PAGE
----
Describing Rhye as enigmatic is somewhat of an understatement. In fact the popularity is kind of puzzling. Yet here they are playing a sold-out show at San Francisco’s Bimbo’s 365 Club to an eclectic mix of concertgoers, surprisingly diverse in age and style, and no one really quite knows who the band is. They are so mysterious in fact, that a baffled woman stopped me in the restroom and asked, “I’m just curious, but how exactly did you hear about this band?”
Up until this national tour, nothing online could really tell you what they looked like; before the release of their debut album, Woman, in early March, their only internet presence was two high quality, rather sexy and erotic videos on YouTube in which they don’t personally appear. For some time, their names weren’t even released. In fact, when the band took the stage, a woman gasped and exclaimed a surprised “whatttt???” when the lead singer turned out to be, well…a man.
Los Angeles-based Rhye is an all-male duo comprised of singer Mike Milosh (whose voice has repeatedly been compared to the smooth vocal stylings of Sade) and Danish songwriter/producer Robin Hannibal. Hannibal doesn’t even take the stage; Milosh is instead supported by a backup band comprised of drums, keyboards, bass, electric cello, violin and a trombone. It’s a talented collection of musicians, clearly capturing the immensely multiple layered compositions of what is an intricate album of songs. And yet even more surprising next to this air of mystery is a band that spends the entire show laughing and joking and referring to each other by first name.
The track “3 Days” made an early appearance in the set, with its opening lines “I’m famished / So I’ll eat your minerals / Like a rabid beast at a foolish feast” setting the tone for the sexy, enraptured theme of love songs for the evening. Online hit “The Fall” and the sexually charged “Last Dance” followed shortly thereafter, with its trombone and what Milosh described as a “nasty” bass line. Rhye’s big hit “Open” was a crowd pleaser, especially with its sentimental opening and dedication to Milosh’s wife, actress Alexa Nikolas, who Milosh says inspired the lyrics to the song and whom was celebrating her birthday that evening. After the crowd joined in on singing happy birthday, Milosh launched into “Open,” forgetting the lines to the second verse.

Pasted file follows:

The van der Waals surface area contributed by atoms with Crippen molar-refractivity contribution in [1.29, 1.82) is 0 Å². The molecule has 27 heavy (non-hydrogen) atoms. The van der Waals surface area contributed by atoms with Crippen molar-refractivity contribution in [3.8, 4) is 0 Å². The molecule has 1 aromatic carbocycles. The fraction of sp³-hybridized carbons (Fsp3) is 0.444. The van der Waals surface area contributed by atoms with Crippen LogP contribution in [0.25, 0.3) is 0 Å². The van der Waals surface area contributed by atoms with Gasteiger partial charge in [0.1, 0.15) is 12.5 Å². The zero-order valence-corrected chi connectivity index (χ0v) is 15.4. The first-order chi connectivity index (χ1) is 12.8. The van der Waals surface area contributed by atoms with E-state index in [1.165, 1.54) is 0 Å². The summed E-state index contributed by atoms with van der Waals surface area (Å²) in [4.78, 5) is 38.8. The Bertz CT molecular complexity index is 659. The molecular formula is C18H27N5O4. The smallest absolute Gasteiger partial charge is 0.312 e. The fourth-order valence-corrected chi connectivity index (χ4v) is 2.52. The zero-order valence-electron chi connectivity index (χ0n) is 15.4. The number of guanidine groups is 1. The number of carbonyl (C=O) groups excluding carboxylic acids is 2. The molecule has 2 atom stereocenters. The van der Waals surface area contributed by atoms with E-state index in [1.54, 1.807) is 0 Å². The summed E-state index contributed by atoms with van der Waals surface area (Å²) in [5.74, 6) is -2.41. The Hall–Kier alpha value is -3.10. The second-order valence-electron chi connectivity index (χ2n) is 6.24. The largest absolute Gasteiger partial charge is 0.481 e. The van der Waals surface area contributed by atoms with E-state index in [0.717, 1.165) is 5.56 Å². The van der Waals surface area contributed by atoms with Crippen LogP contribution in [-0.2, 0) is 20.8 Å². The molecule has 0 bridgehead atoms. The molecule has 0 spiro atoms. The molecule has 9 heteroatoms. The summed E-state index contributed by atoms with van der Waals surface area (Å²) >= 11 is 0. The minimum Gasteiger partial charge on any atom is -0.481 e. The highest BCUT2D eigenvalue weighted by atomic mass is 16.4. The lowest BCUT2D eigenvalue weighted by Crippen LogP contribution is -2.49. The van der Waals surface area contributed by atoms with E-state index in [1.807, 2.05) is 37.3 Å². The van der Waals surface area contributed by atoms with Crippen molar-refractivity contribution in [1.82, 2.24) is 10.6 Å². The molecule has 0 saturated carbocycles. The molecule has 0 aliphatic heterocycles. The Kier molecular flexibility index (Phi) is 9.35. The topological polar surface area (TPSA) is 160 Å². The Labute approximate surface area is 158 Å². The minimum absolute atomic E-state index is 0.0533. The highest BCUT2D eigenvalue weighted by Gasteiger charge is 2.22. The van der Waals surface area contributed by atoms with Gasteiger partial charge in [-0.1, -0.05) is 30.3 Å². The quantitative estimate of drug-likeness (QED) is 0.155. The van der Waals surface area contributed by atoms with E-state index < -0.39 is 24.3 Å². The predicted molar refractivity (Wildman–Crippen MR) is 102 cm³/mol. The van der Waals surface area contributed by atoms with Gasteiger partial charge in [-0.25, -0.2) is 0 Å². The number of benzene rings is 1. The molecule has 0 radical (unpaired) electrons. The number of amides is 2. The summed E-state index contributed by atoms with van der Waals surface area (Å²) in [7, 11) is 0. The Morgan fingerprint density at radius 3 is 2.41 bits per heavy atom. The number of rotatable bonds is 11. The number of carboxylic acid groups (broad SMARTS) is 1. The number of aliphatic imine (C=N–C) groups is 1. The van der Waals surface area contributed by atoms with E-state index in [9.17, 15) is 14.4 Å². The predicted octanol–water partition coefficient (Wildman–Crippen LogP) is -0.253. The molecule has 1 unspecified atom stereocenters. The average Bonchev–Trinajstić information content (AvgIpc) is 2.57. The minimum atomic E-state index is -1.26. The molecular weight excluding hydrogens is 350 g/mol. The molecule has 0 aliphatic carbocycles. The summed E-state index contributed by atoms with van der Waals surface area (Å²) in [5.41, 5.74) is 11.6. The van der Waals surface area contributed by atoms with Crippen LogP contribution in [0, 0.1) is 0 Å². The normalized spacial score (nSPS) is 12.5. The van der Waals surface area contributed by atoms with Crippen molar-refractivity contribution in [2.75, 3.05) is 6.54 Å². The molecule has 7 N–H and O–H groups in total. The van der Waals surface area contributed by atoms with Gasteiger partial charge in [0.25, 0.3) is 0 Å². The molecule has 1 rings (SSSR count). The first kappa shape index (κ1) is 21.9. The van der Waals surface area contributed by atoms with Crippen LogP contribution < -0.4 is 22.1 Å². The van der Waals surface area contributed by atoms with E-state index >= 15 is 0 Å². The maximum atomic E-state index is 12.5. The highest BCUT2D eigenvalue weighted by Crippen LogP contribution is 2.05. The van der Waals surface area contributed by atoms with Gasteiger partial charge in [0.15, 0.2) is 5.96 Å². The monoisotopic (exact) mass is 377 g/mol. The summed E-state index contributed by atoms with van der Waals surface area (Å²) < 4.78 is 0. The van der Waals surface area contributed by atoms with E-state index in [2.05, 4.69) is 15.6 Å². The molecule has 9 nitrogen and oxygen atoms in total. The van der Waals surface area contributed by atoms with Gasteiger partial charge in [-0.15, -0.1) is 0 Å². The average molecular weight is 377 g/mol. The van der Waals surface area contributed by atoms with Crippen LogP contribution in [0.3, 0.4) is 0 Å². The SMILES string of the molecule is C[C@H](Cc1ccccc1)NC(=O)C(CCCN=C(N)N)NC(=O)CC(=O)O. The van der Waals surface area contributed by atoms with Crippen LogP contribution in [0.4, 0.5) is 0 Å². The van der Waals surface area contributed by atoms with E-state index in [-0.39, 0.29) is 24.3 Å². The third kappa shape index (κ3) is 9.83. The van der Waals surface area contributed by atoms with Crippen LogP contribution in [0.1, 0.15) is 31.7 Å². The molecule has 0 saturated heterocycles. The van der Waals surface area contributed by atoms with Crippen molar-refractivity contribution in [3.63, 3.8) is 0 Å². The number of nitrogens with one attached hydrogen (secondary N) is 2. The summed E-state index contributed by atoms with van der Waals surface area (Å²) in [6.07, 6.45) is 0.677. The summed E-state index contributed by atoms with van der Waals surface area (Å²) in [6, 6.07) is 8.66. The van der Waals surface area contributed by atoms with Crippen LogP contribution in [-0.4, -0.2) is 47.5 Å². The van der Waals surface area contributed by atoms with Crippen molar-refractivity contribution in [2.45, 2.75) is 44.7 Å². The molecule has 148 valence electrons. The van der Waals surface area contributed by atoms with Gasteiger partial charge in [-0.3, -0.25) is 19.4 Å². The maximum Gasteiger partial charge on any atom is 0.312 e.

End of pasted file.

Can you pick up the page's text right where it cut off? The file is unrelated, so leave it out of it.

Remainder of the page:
“I forgot the lyrics because I am thinking of her,” said Milosh to a cheering and hollering crowd, adding, “I just keep thinking, ‘I hope she likes what I am doing up here.’”
While the seated show fit the Rhye ambiance perfectly, opener Nosaj Thing could have benefited from an open floor, as DJ Jason Chung spun some very danceable electronica and instrumental hip-hop. Chung delivered a set filled with beats and samples that sounded organic and ethereal at the same time, creating what could have been a soundtrack to some uneasy dreams. Also hailing from Los Angeles, the musician mentioned his love for Rhye’s music and Milosh’s previous solo work. The fandom was mutual, as Milosh watched Nosaj Thing’s entire opening set from a table in the front row.
Playing a sold-out set and sold out of vinyl records (only 30 CDs were left to sell for the night), Rhye stuck around to meet the buzzing fans after their show. In an industry where we often know so much about musicians from their blogs, Twitter accounts or YouTube, Rhye’s popularity, despite being relatively unknown, is refreshing. It seems mystery and surprise are still things that move us—and in the end you can’t stop peoples’ curiosity for seeking good music.
Catch Rhye on tour:
4/15/13 Chicago, IL @ Schubas
4/13/13 Toronto, Canada @ The Great Hall
4/14/13 Montreal, Canada @ Le Cabaret du Mile End
4/16/13 Cambridge, MA @ The Sinclair
4/17/13 New York, NY @ La Poisson Rouge
4/18/13 Washington, D.C. @ Sixth & I Historic Synagogue
4/20/13 Philadelphia, PA @ World Cafe Live
5/10/13 Los Angeles, CA @ El Rey Theatre